Scholars (linguistis, anthropologists, etc) have long had a patent interest in Latin American contexts and regions. The Anthropological and Linguistic focus on Latin America is hence pervasive throughout academic institutions globally. One such region of interest is Mexico, not only the country Mexico, but also Mexican diasporic communities throughout the world.

To acccomplish this, these academic institutions are developing resources that aid in the revitalizing and in the maintaining of heritage languages. For example, the University of Albany, at its Anthropology Department and Institute for Mesoamerican Studies, has developed a digital dictionary, which is available online, of Copala Triqui lexical sets, aiming to preserve the language. This language has experienced attenuation as an increasing number of Copala Triqui speakers move away from the region in the mountains of Oaxaca, in Mexican state.

The extent to which this immigrant group has adhered to its heritage language has appeared to decay over successive generations. Here, the first generation has very little loss, where subsequent generations exhibit increasing loss and hence attenutation.

At the University of Albany, schoalrs have made many efforts to work with their local Triqui community, which has a population of approximatley 1000 people.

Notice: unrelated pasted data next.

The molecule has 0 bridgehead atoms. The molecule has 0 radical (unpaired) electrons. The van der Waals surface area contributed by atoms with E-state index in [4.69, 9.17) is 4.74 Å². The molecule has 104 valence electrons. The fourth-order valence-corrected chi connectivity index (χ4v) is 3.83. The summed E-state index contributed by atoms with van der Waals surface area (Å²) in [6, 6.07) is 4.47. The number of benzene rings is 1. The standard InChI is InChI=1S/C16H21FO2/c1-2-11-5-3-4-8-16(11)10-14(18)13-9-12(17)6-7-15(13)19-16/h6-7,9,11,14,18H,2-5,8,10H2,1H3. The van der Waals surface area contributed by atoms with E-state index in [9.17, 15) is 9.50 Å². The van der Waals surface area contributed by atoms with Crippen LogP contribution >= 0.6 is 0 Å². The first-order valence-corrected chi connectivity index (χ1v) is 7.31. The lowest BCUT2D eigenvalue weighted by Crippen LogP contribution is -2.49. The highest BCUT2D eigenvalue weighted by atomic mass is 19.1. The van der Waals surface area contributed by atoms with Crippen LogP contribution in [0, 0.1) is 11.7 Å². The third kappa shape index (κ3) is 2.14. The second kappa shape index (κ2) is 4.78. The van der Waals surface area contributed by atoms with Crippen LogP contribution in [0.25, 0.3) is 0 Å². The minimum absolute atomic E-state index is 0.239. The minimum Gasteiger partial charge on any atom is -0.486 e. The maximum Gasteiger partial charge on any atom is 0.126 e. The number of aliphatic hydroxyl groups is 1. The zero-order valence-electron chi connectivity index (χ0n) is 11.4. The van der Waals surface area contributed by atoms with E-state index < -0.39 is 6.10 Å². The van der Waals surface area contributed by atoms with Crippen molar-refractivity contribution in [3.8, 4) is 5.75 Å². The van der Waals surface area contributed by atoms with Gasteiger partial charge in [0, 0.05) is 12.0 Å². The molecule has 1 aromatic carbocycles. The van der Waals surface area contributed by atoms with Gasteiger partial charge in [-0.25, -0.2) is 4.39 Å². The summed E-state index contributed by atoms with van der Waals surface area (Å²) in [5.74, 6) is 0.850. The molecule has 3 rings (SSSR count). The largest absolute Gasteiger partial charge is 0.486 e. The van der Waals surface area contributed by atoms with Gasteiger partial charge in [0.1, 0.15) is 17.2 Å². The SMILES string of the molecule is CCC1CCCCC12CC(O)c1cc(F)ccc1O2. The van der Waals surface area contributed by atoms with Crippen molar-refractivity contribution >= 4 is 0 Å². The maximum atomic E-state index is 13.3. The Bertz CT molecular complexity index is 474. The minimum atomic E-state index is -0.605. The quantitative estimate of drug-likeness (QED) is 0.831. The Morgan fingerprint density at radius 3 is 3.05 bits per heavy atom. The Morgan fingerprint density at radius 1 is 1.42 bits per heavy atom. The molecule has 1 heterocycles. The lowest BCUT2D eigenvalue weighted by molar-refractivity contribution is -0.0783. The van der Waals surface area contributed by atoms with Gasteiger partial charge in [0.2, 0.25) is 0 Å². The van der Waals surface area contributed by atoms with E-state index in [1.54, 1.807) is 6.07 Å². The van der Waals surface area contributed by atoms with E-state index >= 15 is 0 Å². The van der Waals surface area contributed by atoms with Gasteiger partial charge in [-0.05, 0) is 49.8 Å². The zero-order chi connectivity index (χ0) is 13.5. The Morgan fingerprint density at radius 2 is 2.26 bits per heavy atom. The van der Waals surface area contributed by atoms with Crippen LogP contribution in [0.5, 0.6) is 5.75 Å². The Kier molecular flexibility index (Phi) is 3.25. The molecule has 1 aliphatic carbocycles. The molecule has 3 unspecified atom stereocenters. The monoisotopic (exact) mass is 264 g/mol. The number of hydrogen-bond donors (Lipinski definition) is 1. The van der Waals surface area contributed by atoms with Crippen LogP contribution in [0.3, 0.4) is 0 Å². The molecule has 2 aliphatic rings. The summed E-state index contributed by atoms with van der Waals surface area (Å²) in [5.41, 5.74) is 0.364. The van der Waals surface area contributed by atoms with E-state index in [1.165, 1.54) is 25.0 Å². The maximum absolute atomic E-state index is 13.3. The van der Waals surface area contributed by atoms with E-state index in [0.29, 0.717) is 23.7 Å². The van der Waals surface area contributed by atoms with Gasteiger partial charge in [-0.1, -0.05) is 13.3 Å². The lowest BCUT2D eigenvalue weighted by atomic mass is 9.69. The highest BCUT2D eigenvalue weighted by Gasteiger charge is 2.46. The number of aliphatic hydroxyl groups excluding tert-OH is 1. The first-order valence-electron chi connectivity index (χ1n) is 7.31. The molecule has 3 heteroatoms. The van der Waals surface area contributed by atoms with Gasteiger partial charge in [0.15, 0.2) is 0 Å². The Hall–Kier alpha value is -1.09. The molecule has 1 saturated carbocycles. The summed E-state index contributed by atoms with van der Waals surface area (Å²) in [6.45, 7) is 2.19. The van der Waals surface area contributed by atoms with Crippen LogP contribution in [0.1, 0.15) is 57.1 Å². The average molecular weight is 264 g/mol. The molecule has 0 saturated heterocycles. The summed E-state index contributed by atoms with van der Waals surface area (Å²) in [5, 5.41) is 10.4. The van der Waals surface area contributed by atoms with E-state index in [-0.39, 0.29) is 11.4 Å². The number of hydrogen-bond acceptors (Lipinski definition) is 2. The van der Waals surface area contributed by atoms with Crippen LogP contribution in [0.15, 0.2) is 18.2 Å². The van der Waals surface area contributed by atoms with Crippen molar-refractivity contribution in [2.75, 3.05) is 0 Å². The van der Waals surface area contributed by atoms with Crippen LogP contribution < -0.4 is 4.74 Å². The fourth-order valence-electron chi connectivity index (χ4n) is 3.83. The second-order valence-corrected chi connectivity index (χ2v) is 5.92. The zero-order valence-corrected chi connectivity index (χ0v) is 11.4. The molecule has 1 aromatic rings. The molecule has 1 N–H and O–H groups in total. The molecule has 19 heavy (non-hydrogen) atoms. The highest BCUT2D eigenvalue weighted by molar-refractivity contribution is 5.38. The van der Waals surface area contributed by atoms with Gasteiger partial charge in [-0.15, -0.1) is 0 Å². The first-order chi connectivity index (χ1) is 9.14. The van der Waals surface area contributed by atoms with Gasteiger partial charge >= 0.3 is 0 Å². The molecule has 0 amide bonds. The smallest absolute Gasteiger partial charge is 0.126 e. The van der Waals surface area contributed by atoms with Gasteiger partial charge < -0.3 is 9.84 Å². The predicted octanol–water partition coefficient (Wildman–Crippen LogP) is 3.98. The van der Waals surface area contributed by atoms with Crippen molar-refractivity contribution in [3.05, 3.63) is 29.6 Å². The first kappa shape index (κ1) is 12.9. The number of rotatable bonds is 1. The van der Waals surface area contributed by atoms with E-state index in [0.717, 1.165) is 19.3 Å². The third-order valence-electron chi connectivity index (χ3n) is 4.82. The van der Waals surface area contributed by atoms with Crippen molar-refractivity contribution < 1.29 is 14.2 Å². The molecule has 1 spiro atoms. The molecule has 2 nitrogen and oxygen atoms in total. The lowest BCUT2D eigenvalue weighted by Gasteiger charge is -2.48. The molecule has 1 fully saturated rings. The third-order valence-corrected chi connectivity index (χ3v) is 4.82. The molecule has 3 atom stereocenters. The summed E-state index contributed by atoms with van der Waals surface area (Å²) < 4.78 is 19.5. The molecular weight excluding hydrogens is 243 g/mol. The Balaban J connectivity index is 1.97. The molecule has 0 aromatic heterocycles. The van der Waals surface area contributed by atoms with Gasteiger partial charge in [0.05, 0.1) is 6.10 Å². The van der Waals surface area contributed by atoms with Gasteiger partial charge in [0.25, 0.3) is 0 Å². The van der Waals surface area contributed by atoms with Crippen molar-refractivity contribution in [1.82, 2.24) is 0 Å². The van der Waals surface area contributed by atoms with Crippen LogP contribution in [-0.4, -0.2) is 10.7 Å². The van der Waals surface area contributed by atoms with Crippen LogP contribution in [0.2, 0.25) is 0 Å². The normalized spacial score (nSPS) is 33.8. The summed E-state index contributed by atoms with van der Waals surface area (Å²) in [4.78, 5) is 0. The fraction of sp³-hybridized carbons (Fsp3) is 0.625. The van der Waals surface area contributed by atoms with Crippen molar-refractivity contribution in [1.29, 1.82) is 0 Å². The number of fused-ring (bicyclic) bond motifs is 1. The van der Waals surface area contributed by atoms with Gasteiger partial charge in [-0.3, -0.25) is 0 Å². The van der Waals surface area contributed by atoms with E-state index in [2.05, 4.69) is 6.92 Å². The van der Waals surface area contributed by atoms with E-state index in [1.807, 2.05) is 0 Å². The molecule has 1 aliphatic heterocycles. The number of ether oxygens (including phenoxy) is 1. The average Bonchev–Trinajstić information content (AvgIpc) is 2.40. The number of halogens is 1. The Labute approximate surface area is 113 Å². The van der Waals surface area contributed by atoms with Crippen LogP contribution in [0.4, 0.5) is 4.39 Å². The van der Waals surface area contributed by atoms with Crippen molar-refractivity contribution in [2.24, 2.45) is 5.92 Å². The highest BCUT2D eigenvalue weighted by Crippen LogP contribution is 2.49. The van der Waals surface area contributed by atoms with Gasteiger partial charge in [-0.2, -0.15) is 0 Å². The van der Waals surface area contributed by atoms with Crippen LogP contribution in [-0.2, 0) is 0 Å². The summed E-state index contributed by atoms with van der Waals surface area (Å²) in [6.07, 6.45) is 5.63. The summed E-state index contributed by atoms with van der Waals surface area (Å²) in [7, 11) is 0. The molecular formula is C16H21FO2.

The lexical set incorporates recordings of phonoligical patterns, and styles of speech which can not easily or in any way be transcribed, and which must be recorded.

Many if not all members of the diasporic community globally understand that such projects are significant, as they must make every effort to retain the language. This mindset is one of all members of the Triqui community in upstate New York, for example.

People from within the dispersed community also attempt to work with these schoalrs, in order to collaborate on building these language resources. Here, the two parties collaborate to produce materials in the Triqui language, both as linguistic material and as narratives on the cultural heritage and its language, in a broadre sense,

More so, many Triqui people immigrate to their final destinations on foot, particularly in North America, and hence, either reside in other regions for a length of time, or break off and remain in those regions. This also fragments the attempts to retain cultural heritage.